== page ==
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Reply #212: The BFEE was behind the escalation in Vietnam in 1963 [View All]

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starroute Donating Member (1000+ posts) Send PM | Profile | Ignore Sat Sep-18-04 11:55 PM
Response to Reply #98
212. The BFEE was behind the escalation in Vietnam in 1963
The events of August-October 1963 relating to Vietnam, climaxing in the overthrow and assassination of Presidient Diem on November 1, 1963 may have had a more than coincidental connection to the assassination of President Kennedy on November 22, 1963. The most mysterious of those events was the telegram of August 24, 1963 that Averell Harriman somehow managed to sneak out behind Kennedy's back.

At this time, the group proposing escalation in Vietnam (as well as preparing the assassination of President Diem) had a heavy Brown Brothers, Harriman/Skull and Bones overtone: the hawks of 1961-63 were Harriman, McGeorge Bundy, William Bundy, Henry Cabot Lodge, and some key London oligarchs and theoreticians of counterinsurgency wars. And of course, George Bush during these years was calling for escalation in Vietnam and challenging Kennedy to "muster the courage" to try a second invasion of Cuba.

Another most painful episode concerns the overthrow of President Ngo Dinh Diem, advocated by a cabal in the State Department led by undersecretary Averell Harriman. William Colby, then heading the clandestine services' Far East division, advocated caution. He said, the action "appears to be throwing away bird in hand before we have adequately identified birds in the bush, or songs they may sing." But the caution was disregarded, the coup proceeded, Diem was murdered, and the South Vietnamese government became a de-stabilized and de-legitimized revolving door of nobodies.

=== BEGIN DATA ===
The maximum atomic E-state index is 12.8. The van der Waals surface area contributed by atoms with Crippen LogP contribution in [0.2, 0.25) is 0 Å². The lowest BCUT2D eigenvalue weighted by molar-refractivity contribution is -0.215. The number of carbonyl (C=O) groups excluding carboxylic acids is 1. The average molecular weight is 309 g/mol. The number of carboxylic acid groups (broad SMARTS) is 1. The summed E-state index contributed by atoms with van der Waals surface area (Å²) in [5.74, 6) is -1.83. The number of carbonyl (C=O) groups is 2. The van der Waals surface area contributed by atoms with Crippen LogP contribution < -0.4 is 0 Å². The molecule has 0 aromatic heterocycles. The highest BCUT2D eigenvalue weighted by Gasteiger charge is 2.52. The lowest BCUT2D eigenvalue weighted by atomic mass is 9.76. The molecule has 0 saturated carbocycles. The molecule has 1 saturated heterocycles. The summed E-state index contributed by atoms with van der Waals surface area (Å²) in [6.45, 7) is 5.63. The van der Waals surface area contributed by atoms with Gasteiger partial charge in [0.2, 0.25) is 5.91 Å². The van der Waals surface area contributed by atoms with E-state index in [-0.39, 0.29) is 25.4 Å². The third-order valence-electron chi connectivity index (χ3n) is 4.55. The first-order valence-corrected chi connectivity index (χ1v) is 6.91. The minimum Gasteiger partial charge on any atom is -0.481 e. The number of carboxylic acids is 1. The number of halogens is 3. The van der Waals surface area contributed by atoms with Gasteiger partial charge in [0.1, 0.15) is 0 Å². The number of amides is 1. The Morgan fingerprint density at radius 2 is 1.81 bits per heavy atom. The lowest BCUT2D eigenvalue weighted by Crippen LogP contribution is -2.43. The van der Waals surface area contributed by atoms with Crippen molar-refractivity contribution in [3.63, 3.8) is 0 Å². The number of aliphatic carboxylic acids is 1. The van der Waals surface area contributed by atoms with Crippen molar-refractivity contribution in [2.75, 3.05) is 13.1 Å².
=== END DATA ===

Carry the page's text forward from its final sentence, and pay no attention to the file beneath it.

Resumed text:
The storming of Buddhist pagodas on 21 August by forces directed by Ngo Dinh Nhu crystallized the "Diem must go" convictions, and on Saturday, 24 August, at a time when President Kennedy, National Security Adviser McGeorge Bundy, Secretary of Defense McNamara, Secretary of State Rusk, and DCI McCone happened to be out of town, a small group of strategically placed senior State Department officials smoked a fateful Top Secret/Operational Immediate cable past interagency coordinators to a receptive Ambassador Lodge. In effect, that cable told the Ambassador to advise Diem that immediate steps must be taken to improve the situation--such as meeting Buddhist demands and dismissing his brother. If Diem did not respond promptly and effectively, Lodge was instructed to advise key Vietnamese military leaders that the United States would not continue to support his government. The directive was intended to shake up Diem, neutralize Nhu, and strengthen the hands of a group of generals who opposed the two brothers' coercive policies and deplored their counterinsurgency tactics. The directive proved crucial two months later, in effect giving a green light to a coup against Diem.


Summing up White House discussions in which he participated during the last days of August 1963, CIA's Far East Division chief, William Colby, recorded that the President and the Attorney General "were apparently appalled at the speed with which the State decision was reached on Saturday afternoon, 24 August, and felt that more thought, analysis, and preparation should have preceded the instruction to Lodge." ... Years later General Taylor said of the 24 August weekend that "a small group of anti-Diem activists picked this time to perpetrate an egregious 'end run' in dispatching a cable of the utmost importance to Saigon without obtaining normal departmental clearances." ... DCI John McCone reported that he was told by Secretaries Rusk and McNamara on 4 September that they were unhappy with the manner in which the 24 August cable had been handled, McNamara adding that the cable "did not represent the views of the President."


Ambassador Frederick Nolting, displaced in Saigon by Lodge and denigrated in Washington by Hilsman because of his pro-Diem arguments (but whose counsel the President sought in August 1963 to balance that of his detractors), later wrote that in 22 years of public service he had never seen anything "resembling the confusion, vacillation and lack of coordination in the U.S. Government" at that time. Although Nolting had sympathy for President Kennedy, he deplored "his failure to take control" and concluded that "the Harriman-Lodge axis seemed too strong for him."
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